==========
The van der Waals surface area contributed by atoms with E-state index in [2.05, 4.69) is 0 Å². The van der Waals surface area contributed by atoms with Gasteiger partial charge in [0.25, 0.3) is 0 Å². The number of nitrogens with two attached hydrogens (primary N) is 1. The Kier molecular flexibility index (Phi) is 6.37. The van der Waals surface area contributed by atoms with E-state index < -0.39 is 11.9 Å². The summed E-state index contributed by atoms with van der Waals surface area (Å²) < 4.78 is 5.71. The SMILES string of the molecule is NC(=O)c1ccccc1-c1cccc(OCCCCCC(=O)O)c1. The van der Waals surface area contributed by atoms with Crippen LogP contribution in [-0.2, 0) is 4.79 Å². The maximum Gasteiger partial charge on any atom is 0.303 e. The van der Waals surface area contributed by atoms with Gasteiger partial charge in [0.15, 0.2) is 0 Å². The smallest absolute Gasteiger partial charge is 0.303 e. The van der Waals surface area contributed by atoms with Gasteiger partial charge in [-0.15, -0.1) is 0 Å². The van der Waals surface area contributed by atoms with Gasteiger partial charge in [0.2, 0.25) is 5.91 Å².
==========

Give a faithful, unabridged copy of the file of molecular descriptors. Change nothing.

The van der Waals surface area contributed by atoms with E-state index in [2.05, 4.69) is 0 Å². The van der Waals surface area contributed by atoms with Gasteiger partial charge in [0.25, 0.3) is 0 Å². The number of nitrogens with two attached hydrogens (primary N) is 1. The Kier molecular flexibility index (Phi) is 6.37. The van der Waals surface area contributed by atoms with E-state index < -0.39 is 11.9 Å². The summed E-state index contributed by atoms with van der Waals surface area (Å²) < 4.78 is 5.71. The SMILES string of the molecule is NC(=O)c1ccccc1-c1cccc(OCCCCCC(=O)O)c1. The van der Waals surface area contributed by atoms with Crippen LogP contribution in [-0.2, 0) is 4.79 Å². The maximum Gasteiger partial charge on any atom is 0.303 e. The van der Waals surface area contributed by atoms with Gasteiger partial charge in [0.15, 0.2) is 0 Å². The smallest absolute Gasteiger partial charge is 0.303 e. The van der Waals surface area contributed by atoms with Gasteiger partial charge in [-0.15, -0.1) is 0 Å². The van der Waals surface area contributed by atoms with Gasteiger partial charge in [0.2, 0.25) is 5.91 Å².